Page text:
The tiny and beautiful state of Sikkim lies to the south of Tibet, sandwiched between Nepal to the west and Bhutan to the east. Measuring just 65km by 115km, its landscape ranges from sweltering deep valleys just 300m above sea level to lofty snow peaks such as Kanchenjunga (Kanchendzonga to the locals) which, at 8586m, is the third highest mountain in the world. A small but growing network of tortuous roads penetrates this rugged and beautiful Himalayan wilderness.
For centuries Sikkim was an isolated, independent Buddhist kingdom, until war with China in the early 1960s led the Indian government to realize the area’s strategic importance as a crucial corridor between Tibet and Bangladesh. As a result of its annexation by India in 1975, Sikkim has experienced dramatic changes. Now a fully fledged Indian state, it is predominantly Hindu, with a population made up of 75 percent Nepalese Gurungs, and less than twenty percent Lepchas, its former rulers. Smaller proportions survive of Bhutias, of Tibetan stock, and Limbus, also possibly of Tibetan origin, who gave the state its name – sukh-im, “happy homeland”. Nepali is now the lingua franca and the Nepalese are socially and politically the most dominant people in the state. However, the people of Sikkim continue to jealously guard their freedom and affluence and remain untouched by the Nepalese Gurkhas’ autonomy movement in neighbouring Darjeeling. Although only Sikkimese can hold major shares in property and businesses, partnerships with Indian (non-Sikkimese) entrepreneurs and subsidies to indigenous Sikkimese industry have led to prosperity – fuelled by its special status within the union.
Historically, culturally and spiritually, Sikkim’s strongest links are with Tibet. The main draws for visitors are the state’s off-the-beaten-track trekking and its many monasteries, more than two hundred in all, mostly belonging to the ancient Nyingmapa sect. Pemayangtse in West Sikkim is the most historically significant, and houses an extraordinary wooden mandala depicting Guru Rinpoche’s Heavenly Palace. Tashiding, a Nyingmapa monastery built in 1717, surrounded by prayer flags and chortens and looking across to snowcapped peaks, is considered Sikkim’s holiest. Rumtek is the seat of the Gyalwa Karmapa – head of the Karma Kagyu lineage – and probably the wealthiest monastery in Sikkim. Besides monasteries and the staggering beauty of the land, many come to Sikkim to trek. The capital, Gangtok, a colourful, bustling cosmopolitan town, is home to a bewildering array of trekking agents only too happy to take your money in dollars and to arrange the necessary permits.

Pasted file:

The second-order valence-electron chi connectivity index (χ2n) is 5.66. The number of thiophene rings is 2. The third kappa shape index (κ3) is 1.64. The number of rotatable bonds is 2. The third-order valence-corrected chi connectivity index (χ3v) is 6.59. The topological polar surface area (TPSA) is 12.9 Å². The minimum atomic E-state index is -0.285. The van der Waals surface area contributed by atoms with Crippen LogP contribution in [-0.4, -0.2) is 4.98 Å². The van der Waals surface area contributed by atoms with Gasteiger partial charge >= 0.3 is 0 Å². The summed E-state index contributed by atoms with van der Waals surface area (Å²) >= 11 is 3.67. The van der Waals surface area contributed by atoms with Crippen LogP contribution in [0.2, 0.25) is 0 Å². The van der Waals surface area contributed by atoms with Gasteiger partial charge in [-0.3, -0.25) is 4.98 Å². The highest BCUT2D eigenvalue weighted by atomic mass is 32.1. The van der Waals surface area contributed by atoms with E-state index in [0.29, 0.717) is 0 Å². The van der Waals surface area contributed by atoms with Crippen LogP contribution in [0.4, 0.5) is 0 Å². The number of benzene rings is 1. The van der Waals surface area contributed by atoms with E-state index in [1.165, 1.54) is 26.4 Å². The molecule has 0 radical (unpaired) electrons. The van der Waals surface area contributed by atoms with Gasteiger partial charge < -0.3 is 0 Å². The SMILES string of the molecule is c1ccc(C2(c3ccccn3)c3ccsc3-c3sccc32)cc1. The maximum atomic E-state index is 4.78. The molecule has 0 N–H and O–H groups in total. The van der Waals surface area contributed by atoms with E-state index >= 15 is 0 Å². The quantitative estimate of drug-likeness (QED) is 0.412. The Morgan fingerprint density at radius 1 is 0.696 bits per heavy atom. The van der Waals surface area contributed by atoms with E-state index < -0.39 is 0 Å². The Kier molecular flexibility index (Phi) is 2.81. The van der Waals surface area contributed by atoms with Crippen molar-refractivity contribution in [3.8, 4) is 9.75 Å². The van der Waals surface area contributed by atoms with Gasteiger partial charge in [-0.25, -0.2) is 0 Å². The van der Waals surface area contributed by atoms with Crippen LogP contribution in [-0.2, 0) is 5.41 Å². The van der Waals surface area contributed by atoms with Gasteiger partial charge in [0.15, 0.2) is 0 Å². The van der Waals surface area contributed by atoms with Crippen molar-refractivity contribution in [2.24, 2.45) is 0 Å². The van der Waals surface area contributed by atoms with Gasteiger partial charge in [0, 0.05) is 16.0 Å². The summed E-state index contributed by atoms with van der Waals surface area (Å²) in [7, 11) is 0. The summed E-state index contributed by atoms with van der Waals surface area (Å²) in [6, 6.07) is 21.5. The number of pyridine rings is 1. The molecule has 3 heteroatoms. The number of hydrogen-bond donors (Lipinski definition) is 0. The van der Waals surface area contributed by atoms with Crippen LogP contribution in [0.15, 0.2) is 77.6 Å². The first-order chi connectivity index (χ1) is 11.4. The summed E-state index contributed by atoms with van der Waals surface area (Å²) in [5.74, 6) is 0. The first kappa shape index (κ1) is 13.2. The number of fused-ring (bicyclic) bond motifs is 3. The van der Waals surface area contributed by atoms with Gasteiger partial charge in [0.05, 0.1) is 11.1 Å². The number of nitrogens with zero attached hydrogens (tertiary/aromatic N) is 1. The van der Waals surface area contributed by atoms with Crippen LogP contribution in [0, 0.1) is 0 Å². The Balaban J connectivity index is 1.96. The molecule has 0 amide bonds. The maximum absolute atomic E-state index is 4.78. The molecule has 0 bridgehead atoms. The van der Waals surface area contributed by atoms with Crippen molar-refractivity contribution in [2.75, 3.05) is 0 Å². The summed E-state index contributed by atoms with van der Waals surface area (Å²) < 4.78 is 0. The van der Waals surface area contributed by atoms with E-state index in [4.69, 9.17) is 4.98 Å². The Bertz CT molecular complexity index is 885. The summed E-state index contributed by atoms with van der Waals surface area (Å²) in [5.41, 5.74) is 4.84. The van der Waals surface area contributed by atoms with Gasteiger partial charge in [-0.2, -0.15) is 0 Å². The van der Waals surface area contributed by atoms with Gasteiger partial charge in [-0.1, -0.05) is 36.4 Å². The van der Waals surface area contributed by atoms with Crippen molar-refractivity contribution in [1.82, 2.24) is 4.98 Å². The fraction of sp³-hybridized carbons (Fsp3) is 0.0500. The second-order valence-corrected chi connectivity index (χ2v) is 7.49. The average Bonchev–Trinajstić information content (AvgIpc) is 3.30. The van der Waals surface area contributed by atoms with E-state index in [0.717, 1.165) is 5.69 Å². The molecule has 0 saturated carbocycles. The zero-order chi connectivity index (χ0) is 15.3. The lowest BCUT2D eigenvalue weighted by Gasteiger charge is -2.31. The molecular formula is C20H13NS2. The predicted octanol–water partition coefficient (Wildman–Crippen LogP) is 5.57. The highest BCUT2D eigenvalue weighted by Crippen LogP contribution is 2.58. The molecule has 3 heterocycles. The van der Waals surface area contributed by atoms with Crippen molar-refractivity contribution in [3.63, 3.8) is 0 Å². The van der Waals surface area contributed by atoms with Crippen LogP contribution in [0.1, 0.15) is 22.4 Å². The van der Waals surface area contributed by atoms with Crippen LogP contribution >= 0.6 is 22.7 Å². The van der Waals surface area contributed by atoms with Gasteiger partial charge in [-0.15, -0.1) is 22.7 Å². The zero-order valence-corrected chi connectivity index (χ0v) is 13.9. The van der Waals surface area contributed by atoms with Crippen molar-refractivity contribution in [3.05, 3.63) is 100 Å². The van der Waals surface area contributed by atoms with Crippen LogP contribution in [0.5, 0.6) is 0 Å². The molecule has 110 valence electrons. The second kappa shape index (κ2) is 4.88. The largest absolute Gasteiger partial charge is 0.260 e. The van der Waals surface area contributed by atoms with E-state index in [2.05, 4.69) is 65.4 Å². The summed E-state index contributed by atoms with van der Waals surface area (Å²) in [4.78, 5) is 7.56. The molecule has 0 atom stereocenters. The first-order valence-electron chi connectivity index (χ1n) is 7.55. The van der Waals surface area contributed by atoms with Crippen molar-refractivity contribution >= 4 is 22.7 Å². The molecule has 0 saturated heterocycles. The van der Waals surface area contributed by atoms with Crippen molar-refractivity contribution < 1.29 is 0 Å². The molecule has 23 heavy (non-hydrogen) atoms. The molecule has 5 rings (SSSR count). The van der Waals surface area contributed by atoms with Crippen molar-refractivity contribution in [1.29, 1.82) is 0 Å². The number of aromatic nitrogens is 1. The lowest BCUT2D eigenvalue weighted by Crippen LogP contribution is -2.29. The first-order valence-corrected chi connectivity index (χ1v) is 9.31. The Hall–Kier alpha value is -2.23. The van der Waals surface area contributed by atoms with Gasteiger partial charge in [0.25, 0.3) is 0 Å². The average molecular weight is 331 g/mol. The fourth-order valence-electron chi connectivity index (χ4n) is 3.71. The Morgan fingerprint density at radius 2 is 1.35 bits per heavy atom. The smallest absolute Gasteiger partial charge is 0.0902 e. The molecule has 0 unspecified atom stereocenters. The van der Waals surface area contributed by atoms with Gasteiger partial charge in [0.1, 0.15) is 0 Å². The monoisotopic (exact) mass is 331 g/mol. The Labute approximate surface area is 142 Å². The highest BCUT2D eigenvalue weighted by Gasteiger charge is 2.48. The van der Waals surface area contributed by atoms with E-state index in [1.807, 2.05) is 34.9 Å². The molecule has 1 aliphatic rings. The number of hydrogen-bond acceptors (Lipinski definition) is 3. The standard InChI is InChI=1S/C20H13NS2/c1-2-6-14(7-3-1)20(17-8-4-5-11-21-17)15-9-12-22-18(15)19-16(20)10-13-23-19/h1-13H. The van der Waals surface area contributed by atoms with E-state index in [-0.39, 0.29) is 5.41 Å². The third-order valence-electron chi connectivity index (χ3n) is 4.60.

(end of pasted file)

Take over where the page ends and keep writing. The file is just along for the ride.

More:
Sikkim’s gigantic mountain walls and steep wooded hillsides, drained by torrential rivers such as the Teesta and the Rangit, are a botanist’s dream. The lower slopes abound in orchids, sprays of cardamom carpet the forest floor, and the land is rich with apple orchards, orange groves and terraced paddy fields (to the Tibetans, this was Denzong, “the land of rice”). At higher altitudes, monsoon mists cling to huge tracts of lichen-covered forests, where countless varieties of rhododendron carpet the hillsides and giant magnolia trees punctuate the deep verdant cover. Higher still, approaching the Tibetan plateau, larch and dwarf rhododendron give way to meadows abundant with gentians and potentilla. Sikkim’s forests and wilderness areas are inhabited by a wealth of fauna, including extremely elusive snow leopards, tahr (wild goat on the Tibet plateau), bharal or blue sheep, black bear, flying squirrels and the symbol of Sikkim – the endangered red panda.